Portrait of a Lady on Fire (2019) dir. Céline Sciamma

At the risk of sounding too on the nose, Portrait of a Lady on Fire plays out like a painting come to life. The tableaux are carefully placed on screen and feel as if they’re gliding through time and space at the tip of a paintbrush. This is a credit to the perfect marriage of direction, acting, and especially, cinematography. The film, in French, almost doesn’t need dialogue because the actors are filling in the white space with calculated glances, carefully studied touches, and unspoken lines of poetry. The idea that our main character, Marianne, can’t paint much more than a static portrait of her subject, Héloïse, at first, because she doesn’t really know her yet, is a perfect motif. Their relationship starts transactional; the film starts truncated and constructed. But their once colorblind companionship blossoms into a passionate love affair. With this, the portrait erupts into, well, a portrait of a lady— a relationship— on fire. And the film itself metamorphosizes from paint-by-number to Vivaldi symphony. It is unlike anything I’ve ever seen in terms of plot and construction. It’s deeply affecting and has maybe the most mesmerizing final moment of any movie that year. Much like its lingering shots, this one will linger on my mind for awhile.

Moonlight (2016) dir. Barry Jenkins

I mean…what else is there to say about this piece of art? The third section of this movie is the greatest stretch of film to be produced in 2016. It ebbs and flows with emotional immediacy, dares us to breathe at any pace but its own, and swallows us up in its careful writing and searing presentation. The ensemble cast features unforgettable performances by a heartbreaking Mahershala Ali, a warm Janelle Monae, a shattered Naomi Harris, a magnetic André Holland, and a breakout Trevante Rhodes. Together, they tell a story too often overlooked. Moonlight doesn’t rely on overt sexual desire to show the connection between its two leading men, but rather all of the kisses they didn’t share, all of the hand holding they couldn’t do, all of words they continue not to say.  And not for nothing, it ends with a happy ending showing that queer stories don’t always need to end with tragedy but can indeed end with a sigh of relief, a head on another’s shoulder.  I remember reading Richard Lawson’s review of the film for Vanity Fair, thinking that nothing could describe it better than this: “[Barry] Jenkins has made a breathtaking film, one with political urgency and a deep, compassionate humanity. Moonlight is timely and timeless, a study in limits that casts its gaze up toward something transcendent.” Mr. Jenkins, a master of tone and feel, has truly outdone himself with this one.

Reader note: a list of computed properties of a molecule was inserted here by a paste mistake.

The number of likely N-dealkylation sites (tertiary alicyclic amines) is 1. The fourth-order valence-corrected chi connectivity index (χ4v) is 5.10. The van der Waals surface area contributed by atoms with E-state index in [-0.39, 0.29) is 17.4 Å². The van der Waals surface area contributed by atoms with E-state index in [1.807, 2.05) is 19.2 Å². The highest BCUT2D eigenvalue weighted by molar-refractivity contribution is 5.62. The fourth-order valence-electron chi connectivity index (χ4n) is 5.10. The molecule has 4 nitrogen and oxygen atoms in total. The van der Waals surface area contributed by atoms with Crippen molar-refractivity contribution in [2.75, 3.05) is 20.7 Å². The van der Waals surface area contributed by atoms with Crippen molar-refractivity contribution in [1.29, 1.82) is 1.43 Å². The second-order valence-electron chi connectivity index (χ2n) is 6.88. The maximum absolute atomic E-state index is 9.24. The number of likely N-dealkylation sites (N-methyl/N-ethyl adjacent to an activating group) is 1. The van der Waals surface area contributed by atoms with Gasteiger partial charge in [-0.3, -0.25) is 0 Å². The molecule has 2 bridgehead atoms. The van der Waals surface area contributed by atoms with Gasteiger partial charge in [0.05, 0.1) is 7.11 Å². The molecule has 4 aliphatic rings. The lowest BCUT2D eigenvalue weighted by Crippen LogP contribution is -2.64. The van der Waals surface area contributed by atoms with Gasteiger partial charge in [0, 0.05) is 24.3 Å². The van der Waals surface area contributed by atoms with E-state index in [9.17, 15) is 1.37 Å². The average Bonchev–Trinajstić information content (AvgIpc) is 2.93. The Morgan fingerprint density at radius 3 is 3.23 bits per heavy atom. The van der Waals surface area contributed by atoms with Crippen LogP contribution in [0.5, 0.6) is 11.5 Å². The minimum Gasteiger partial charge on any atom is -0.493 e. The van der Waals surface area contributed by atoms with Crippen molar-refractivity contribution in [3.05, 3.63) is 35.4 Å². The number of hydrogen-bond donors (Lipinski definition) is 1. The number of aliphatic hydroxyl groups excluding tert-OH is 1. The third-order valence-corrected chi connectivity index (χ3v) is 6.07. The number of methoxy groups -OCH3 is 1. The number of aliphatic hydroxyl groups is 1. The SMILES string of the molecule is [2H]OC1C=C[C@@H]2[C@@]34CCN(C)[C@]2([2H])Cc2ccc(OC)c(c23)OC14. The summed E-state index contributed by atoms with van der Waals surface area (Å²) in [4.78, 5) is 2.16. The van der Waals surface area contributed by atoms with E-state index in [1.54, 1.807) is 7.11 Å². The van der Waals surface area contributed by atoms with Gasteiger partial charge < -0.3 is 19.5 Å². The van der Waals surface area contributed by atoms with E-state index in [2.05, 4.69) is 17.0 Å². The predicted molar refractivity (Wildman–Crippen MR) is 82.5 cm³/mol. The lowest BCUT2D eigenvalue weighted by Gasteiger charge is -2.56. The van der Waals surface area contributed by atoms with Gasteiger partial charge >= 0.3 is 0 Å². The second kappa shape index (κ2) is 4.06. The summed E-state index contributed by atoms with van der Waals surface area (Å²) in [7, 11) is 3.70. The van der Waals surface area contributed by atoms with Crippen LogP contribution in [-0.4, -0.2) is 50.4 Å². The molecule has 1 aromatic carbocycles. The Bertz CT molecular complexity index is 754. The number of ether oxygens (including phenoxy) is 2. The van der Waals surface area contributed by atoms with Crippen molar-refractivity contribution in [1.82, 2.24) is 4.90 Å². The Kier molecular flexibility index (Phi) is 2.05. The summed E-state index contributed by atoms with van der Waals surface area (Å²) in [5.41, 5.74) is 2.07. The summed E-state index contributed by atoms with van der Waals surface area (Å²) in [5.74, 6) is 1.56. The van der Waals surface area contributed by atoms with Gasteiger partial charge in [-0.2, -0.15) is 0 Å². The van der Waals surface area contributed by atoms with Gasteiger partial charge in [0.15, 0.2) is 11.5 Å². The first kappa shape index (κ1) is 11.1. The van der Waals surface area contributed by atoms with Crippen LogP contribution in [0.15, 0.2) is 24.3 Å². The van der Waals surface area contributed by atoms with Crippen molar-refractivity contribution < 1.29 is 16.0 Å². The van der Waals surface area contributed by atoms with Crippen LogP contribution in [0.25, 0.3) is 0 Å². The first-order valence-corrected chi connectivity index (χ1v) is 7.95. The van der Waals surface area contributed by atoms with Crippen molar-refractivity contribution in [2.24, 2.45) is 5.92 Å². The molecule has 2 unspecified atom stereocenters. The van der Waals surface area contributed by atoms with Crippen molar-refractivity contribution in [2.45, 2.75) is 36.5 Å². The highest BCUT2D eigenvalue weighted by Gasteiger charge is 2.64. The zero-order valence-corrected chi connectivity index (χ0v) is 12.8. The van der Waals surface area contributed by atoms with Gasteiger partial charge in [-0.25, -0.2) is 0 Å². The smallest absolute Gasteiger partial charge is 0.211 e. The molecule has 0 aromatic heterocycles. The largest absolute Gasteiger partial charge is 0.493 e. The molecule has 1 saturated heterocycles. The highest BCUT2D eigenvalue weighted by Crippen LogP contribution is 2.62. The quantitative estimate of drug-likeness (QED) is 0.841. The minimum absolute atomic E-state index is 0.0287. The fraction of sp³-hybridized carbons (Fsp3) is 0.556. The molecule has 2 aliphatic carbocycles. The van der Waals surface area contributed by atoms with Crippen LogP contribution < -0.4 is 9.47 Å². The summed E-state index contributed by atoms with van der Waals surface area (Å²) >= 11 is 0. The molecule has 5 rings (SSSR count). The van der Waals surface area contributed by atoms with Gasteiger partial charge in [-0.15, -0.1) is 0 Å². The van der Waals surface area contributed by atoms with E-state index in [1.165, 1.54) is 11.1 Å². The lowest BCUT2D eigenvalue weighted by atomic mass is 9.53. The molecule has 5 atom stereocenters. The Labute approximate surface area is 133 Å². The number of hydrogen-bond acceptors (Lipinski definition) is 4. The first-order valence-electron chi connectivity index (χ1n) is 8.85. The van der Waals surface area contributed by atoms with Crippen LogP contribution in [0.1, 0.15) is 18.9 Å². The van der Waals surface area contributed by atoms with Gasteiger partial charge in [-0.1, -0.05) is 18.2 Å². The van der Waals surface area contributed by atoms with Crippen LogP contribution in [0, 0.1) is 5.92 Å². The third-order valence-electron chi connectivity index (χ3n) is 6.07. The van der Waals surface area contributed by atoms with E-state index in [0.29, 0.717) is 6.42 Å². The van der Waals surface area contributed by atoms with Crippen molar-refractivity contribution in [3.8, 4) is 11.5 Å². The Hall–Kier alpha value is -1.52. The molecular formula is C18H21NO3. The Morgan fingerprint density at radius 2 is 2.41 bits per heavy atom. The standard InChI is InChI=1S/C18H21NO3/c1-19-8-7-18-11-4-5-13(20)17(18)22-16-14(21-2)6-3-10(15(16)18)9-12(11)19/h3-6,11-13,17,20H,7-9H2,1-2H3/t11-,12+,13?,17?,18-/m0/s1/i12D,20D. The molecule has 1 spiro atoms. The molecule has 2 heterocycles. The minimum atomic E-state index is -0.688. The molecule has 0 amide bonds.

Disclosure (2019) dir. Sam Feder

Disclosure is an impeccably researched and presented documentary about trans lives onscreen that shows just how important, powerful and empowering it is when we let people in disenfranchised communities tell their own stories and how damaging it can be when we don’t. Featuring testimonies, thoughts, anecdotes and perspectives from trans trail blazers like Laverne Cox, Jen Richards, Alexandra Billings, Jamie Clayton, Chaz Bono, Alexandra Grey, Yance Ford, Trace Lysette, MJ Rodriguez, Lilly Wachowski, Brian Michael Smith and so many more, Disclosure splices together examples of trans representation on screen to illuminate that, largely, they’ve been damaging to the cultural perception on a macro scale and we’re just now beginning to see trans lives exhibited in a positive light on screen. And those positive examples are almost always showcased when we allow trans voices to be apart of the conversation and creation firsthand. I really believe this documentary should be shown in schools across interdisciplinary studies, ranging from film classes to classes rooted in pop culture and sociology. Truly, it should be required viewing. It reshaped my mind, exposing me to things I never even thought about or considered, especially after having seen a large number of the films presented in the doc. It’s an accessible, frustrating, beautiful, illuminating film that will hopefully lead to the world being a bit more empathetic. It’s disheartening to see how American pop culture especially has treated trans people but it’s beyond inspiring to see that they’ve never lost their shine or muted their truth. The least we could do to honor their resilience, strength, and creativity is watch and really, really listen.

Stay tuned for Part Two of this series, dropping this Friday!